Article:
Gitanjali Poem 10 Summary and Analysis

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Here is thy footstool and there rest thy feet where live the poorest, and lowliest, and lost.
When I try to bow to thee, my obeisance  cannot reach down to the depth where thy feet rest among the poorest, and lowliest, and lost.
Pride can never approach to where thou walkest in the clothes of the humble among the poorest, and lowliest, and lost.
My heart can never find its way to where thou keepest company with the companionless among the poorest, the lowliest, and the lost.

Here is thy footstool and there rest thy feet where live the poorest, and lowliest, and lost.
Gitanjali Poem no. 10

Summary

      In this poem Tagore sings the praise of the lord who dwells among the poorest and humblest and bewails at his inability to be as humble as God is in his humility in living amongst the lowliest. Tagore sings of the greatness of God that he rests his foot on footstool placed in the dwelling of the poorest, lowliest and the last. He says, in bowing and praying to God, in paying his obeisance, he cannot bow as low as where God's feet rest in the depths of the poorest, humblest and people whom society has abandoned.

      Those who are proud can never hope to reach where God walks, for He walks amongst the poorest, lowliest and lost in the most humble cloths of these men. The poet then cries that at such a place where God walks he cannot hope that his heart would ever reach. His heart would never reach this place where God keeps company with the companionless.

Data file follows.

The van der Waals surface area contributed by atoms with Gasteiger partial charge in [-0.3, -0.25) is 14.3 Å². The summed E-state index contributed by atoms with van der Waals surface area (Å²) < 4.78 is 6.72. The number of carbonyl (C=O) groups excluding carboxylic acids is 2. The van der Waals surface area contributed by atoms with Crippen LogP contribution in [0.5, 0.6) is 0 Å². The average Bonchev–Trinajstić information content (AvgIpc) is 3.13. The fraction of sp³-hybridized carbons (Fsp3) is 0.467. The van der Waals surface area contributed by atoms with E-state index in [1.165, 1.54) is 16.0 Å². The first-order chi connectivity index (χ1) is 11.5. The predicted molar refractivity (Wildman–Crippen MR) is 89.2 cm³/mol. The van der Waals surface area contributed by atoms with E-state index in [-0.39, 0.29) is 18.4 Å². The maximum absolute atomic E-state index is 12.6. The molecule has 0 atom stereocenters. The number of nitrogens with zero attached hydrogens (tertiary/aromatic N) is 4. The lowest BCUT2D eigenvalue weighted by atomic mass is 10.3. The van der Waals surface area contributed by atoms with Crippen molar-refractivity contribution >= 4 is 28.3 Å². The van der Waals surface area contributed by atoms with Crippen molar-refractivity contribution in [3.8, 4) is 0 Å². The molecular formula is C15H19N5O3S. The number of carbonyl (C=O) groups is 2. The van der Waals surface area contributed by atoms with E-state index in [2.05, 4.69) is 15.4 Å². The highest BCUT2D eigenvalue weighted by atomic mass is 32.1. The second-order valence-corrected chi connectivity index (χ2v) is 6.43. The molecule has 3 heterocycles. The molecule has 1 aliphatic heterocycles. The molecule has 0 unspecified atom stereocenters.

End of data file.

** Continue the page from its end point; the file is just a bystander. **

Critical Analysis

      In this lyric Tagore makes an earnest plea that since God Himself dwells among the humblest and the poor, man should try to live closer to them. One can reach God's feet only by serving the poorest, lowliest and those who are lost and abandoned by society. True piety means that one should mingle with the low and poor humanity. Those who are rich and proud can never truly serve God, their heart cannot truly reach God because they cannot reach that plane among the poor and the lowly when God rest. God is a companion to the friendless and loves even the poorest and the lowliest. To love God means to love them.

"Leave this chanting and singing and telling of beads! Whom dost thou worship in this lonely dark corner of a temple with doors all shut? Open thine eyes and see thy God is not before thee!"

      The lines are enough criticising, humanistic and have a reforming approach. The tone is criticizing for those who adopt the hollow trivial rituals and traditions of Hinduism. The worship of idols in temples, the chanting and telling of beads in the corner of a closed room is useless. This isolation is an escapism. The evasiveness from the world, society and mankind is futile because this is not a way to the God. God himself is bound with the world and mankind then how His creation can aloof itself from itself. The poet laughs and mocks at these stereotype devotees and ask them to open their eyes and behold that there is no God in front of them. The poet makes a disparagement of life of renunciation and praises the life of action. Here the tone is humanistic, or Marxist. As Gita says:

"Who sitteth, controlling the organs of action but dwelling in his mind on the objects on the senses that bewildered man is called a hypocrite."

Annotation

      Obeisance: prayer, worship, deep salutation. Lost: those who ever separated from society, who have no meaning in life.

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